Su Wei (left), deputy director of the Chinese delegation to the summit, briefs China's policy and measures in fighting against climate change at the ongoing United Nations Climate Change Conference in Cancun on December 1 (XINHUA)
Despite a stalemate at the negotiating table, there have been some encouraging developments in the climate change arena.
Emerging economies are moving from rhetoric to solutions and demonstrating effective climate change policies, said a recent report by the non-government organization Greenpeace.
China, for example, has become a green tech leader, introducing several new technologies that use energy more efficiently. China also recognizes the power of technologies that have already been proven; in the 12 days that the Cancun climate summit has lasted, China will have built more than 300 new wind turbines, said the report.
China's 11th Five-Year Plan (2006-2010) on national economic and social development set a target of reducing total pollutant emissions by 10 percent and reducing energy consumption per 10,000 yuan ($1,504) of its GDP by 20 percent.
The country made vigorous efforts to green its economy and reached its goal a month ahead of schedule, said Xie Zhenhua, Deputy Director of the National Development and Reform Commission, said at a conference held in Beijing last Monday and Tuesday.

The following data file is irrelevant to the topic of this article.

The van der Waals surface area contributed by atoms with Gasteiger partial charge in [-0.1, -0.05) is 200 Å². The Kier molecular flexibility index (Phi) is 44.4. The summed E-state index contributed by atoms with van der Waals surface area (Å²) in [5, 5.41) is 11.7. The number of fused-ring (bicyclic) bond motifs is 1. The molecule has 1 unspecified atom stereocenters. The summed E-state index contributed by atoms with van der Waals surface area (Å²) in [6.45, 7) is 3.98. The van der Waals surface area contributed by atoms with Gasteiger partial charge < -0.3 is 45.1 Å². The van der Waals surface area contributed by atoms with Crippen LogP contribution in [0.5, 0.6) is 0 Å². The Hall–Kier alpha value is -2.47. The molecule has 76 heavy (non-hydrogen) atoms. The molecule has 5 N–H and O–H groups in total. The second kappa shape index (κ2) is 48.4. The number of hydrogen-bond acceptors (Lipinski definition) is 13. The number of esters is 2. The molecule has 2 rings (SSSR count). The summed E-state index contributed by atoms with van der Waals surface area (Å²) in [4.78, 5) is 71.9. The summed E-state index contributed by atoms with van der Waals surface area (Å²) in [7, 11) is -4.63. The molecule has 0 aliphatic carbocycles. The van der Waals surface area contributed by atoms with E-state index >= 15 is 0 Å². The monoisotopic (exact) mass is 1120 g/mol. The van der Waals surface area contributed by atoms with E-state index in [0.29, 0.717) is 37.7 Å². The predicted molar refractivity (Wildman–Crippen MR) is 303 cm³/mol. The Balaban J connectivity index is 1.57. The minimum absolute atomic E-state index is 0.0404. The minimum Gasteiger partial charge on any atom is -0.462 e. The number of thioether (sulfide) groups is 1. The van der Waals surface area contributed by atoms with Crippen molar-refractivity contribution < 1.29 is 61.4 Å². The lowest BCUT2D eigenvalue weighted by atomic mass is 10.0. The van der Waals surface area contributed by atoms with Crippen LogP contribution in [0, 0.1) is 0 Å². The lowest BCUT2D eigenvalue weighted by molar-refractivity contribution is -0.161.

To achieve that goal, China launched a nationwide campaign to eliminate energy-consuming and polluting facilities in its coal, steel and electric power industries.
Meanwhile, India has continued to pursue its renewable energy strategy through various measures, such as establishing a Renewable Energy Certificate Mechanism and introducing a tax on coal that will fund renewable energy developments.
Brazil has made significant contributions by reducing its deforestation rate to a record low.
The reduction in Amazon deforestation, from over 27,000 square km in 2004 to below 6,500 square km this year, accounts for the largest reduction in emissions made by any country anywhere on the planet.
While the situation in richer countries is not as bright, there is still progress.
EU member states are starting to realize that shifting from their 20 percent emission reduction target to 30 percent is good for their own economies, said the Greenpeace report. The EU aims to reach this target by 2020. Japan, on the other hand, has not lowered their relatively ambitious 25 percent reduction target, according to the report.
(Reporting from Cancun, Mexico)